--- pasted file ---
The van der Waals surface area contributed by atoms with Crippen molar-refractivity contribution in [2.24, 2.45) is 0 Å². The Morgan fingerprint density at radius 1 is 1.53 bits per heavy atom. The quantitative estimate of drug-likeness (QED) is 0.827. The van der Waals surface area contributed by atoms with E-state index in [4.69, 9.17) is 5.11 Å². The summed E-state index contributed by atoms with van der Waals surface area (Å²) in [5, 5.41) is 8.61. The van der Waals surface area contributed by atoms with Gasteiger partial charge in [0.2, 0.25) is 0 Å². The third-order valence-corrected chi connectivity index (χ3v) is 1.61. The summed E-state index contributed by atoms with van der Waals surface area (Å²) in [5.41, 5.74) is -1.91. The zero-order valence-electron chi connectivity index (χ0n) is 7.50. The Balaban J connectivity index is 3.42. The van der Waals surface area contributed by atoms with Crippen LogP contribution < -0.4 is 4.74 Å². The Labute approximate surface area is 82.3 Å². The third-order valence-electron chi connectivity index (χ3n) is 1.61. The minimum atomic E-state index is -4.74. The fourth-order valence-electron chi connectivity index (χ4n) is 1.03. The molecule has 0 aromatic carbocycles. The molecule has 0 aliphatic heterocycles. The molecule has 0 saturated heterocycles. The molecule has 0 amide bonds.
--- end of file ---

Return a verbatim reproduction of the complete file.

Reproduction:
The van der Waals surface area contributed by atoms with Crippen molar-refractivity contribution in [2.24, 2.45) is 0 Å². The Morgan fingerprint density at radius 1 is 1.53 bits per heavy atom. The quantitative estimate of drug-likeness (QED) is 0.827. The van der Waals surface area contributed by atoms with E-state index in [4.69, 9.17) is 5.11 Å². The summed E-state index contributed by atoms with van der Waals surface area (Å²) in [5, 5.41) is 8.61. The van der Waals surface area contributed by atoms with Gasteiger partial charge in [0.2, 0.25) is 0 Å². The third-order valence-corrected chi connectivity index (χ3v) is 1.61. The summed E-state index contributed by atoms with van der Waals surface area (Å²) in [5.41, 5.74) is -1.91. The zero-order valence-electron chi connectivity index (χ0n) is 7.50. The Balaban J connectivity index is 3.42. The van der Waals surface area contributed by atoms with Crippen LogP contribution < -0.4 is 4.74 Å². The Labute approximate surface area is 82.3 Å². The third-order valence-electron chi connectivity index (χ3n) is 1.61. The minimum atomic E-state index is -4.74. The fourth-order valence-electron chi connectivity index (χ4n) is 1.03. The molecule has 0 aromatic carbocycles. The molecule has 0 aliphatic heterocycles. The molecule has 0 saturated heterocycles. The molecule has 0 amide bonds.